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Judge to rule on dispute between Pa. township, body shop

July 11, 2007|By DON AINES

CHAMBERSBURG, Pa. - A Franklin County judge will decide whether a preliminary injunction preventing Antrim Township from possibly closing Todd's Auto Body Inc. will remain in effect.

The township has not filed an enforcement action against Todd's Auto Body, but the Board of Supervisors in June authorized its zoning officer to have owner Jeff T. Todd sign an agreement to bring him in compliance with the zoning ordinance.

The agreement was not signed and Todd filed for the preliminary injunction last week. On Tuesday, attorneys for the township and business were before Judge Douglas Herman arguing whether the injunction should be upheld or dismissed.

Todd Auto Body did not meet several requirements for an injunction to be issued, said township solicitor John Lisko. One of those requirements, he said, is that the company have no other legal remedy available.

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Had the township filed an enforcement action, Lisko said Todd Auto Body has the right under the state's Municipal Planning Code to appeal that to the township's Zoning Hearing Board. A stay of the enforcement action would be automatic and the business could continue to operate until the matter was resolved, he said.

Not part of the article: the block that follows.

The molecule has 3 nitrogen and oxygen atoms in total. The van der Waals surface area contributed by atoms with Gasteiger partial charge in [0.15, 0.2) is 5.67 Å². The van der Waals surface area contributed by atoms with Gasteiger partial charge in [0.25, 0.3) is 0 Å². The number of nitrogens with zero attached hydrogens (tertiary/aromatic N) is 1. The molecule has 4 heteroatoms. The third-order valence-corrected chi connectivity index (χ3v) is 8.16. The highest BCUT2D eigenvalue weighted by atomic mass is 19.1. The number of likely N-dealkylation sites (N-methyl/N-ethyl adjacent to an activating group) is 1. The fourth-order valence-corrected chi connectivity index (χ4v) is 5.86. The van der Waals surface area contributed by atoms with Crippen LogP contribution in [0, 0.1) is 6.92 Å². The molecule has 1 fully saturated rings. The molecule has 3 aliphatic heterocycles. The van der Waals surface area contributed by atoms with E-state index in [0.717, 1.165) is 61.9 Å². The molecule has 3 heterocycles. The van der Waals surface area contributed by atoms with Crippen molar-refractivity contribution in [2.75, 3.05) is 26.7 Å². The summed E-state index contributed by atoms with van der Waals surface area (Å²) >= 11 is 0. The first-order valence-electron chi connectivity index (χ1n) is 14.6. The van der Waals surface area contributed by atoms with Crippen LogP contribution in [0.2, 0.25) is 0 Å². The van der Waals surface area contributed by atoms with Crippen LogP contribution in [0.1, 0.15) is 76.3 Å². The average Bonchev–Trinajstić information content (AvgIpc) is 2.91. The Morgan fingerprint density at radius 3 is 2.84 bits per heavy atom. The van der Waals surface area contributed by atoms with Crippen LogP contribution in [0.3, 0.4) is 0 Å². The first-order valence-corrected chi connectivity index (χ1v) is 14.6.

"The Municipal Planning Code does not grant the Zoning Hearing Board the authority to hear this kind of case," said David Martineau, Todd's attorney. The business has already been harmed by the township finding it in violation and by negative publicity, he said.

Todd testified he began working from his house on Worleytown Road in 1985 and the township granted him several building permits to expand the business in the residential district, which now employs 18 people.

"My whole life's there. Two million dollars' worth," Todd testified. Because the permits had been granted, he testified he believed the business was a permissible use.

"I had no clue I was doing anything wrong" and the business had never been cited for a zoning violation, he testified. The possibility of an enforcement action against him had caused his business go from 25 to 30 cars a week to about 20, he testified.

Township residents were present in the courtroom to testify on behalf of the township and the effect of the business operating near their homes, but the hearing never reached that point.

Lisko asked the injunction be dismissed, in part, because Todd had failed to show evidence of immediate and irreparable damage to the business from an impending action by the township.

Herman said he would review the evidence and briefs from both sides. The judge could decide to dismiss the injunction, or resume the hearing at a later date.

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